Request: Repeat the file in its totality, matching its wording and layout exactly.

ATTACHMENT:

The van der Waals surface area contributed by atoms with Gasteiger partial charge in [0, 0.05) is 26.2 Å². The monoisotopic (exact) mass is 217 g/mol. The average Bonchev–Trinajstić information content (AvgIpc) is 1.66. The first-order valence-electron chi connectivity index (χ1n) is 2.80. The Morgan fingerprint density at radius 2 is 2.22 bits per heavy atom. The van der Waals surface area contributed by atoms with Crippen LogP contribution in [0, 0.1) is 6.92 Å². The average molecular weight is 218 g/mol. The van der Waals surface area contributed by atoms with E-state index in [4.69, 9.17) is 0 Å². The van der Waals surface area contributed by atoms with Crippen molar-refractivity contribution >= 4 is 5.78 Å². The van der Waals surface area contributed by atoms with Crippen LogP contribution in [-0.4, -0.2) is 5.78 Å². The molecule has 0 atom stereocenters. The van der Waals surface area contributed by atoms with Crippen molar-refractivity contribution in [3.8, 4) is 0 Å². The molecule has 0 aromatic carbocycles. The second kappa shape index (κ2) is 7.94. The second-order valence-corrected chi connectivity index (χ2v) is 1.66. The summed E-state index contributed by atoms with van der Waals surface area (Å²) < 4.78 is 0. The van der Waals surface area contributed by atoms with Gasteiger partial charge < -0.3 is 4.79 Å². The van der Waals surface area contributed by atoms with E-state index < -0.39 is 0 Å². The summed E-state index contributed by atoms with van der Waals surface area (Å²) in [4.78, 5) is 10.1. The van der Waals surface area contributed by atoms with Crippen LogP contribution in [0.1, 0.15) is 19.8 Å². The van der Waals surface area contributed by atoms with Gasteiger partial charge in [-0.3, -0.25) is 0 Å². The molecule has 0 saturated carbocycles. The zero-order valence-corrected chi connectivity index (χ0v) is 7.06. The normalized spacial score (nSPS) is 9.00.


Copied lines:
The van der Waals surface area contributed by atoms with Gasteiger partial charge in [0, 0.05) is 26.2 Å². The monoisotopic (exact) mass is 217 g/mol. The average Bonchev–Trinajstić information content (AvgIpc) is 1.66. The first-order valence-electron chi connectivity index (χ1n) is 2.80. The Morgan fingerprint density at radius 2 is 2.22 bits per heavy atom. The van der Waals surface area contributed by atoms with Crippen LogP contribution in [0, 0.1) is 6.92 Å². The average molecular weight is 218 g/mol. The van der Waals surface area contributed by atoms with E-state index in [4.69, 9.17) is 0 Å². The van der Waals surface area contributed by atoms with Crippen molar-refractivity contribution >= 4 is 5.78 Å². The van der Waals surface area contributed by atoms with Crippen LogP contribution in [-0.4, -0.2) is 5.78 Å². The molecule has 0 atom stereocenters. The van der Waals surface area contributed by atoms with Crippen molar-refractivity contribution in [3.8, 4) is 0 Å². The molecule has 0 aromatic carbocycles. The second kappa shape index (κ2) is 7.94. The second-order valence-corrected chi connectivity index (χ2v) is 1.66. The summed E-state index contributed by atoms with van der Waals surface area (Å²) < 4.78 is 0. The van der Waals surface area contributed by atoms with Gasteiger partial charge < -0.3 is 4.79 Å². The van der Waals surface area contributed by atoms with E-state index < -0.39 is 0 Å². The summed E-state index contributed by atoms with van der Waals surface area (Å²) in [4.78, 5) is 10.1. The van der Waals surface area contributed by atoms with Crippen LogP contribution in [0.1, 0.15) is 19.8 Å². The van der Waals surface area contributed by atoms with Gasteiger partial charge in [-0.3, -0.25) is 0 Å². The molecule has 0 saturated carbocycles. The zero-order valence-corrected chi connectivity index (χ0v) is 7.06. The normalized spacial score (nSPS) is 9.00.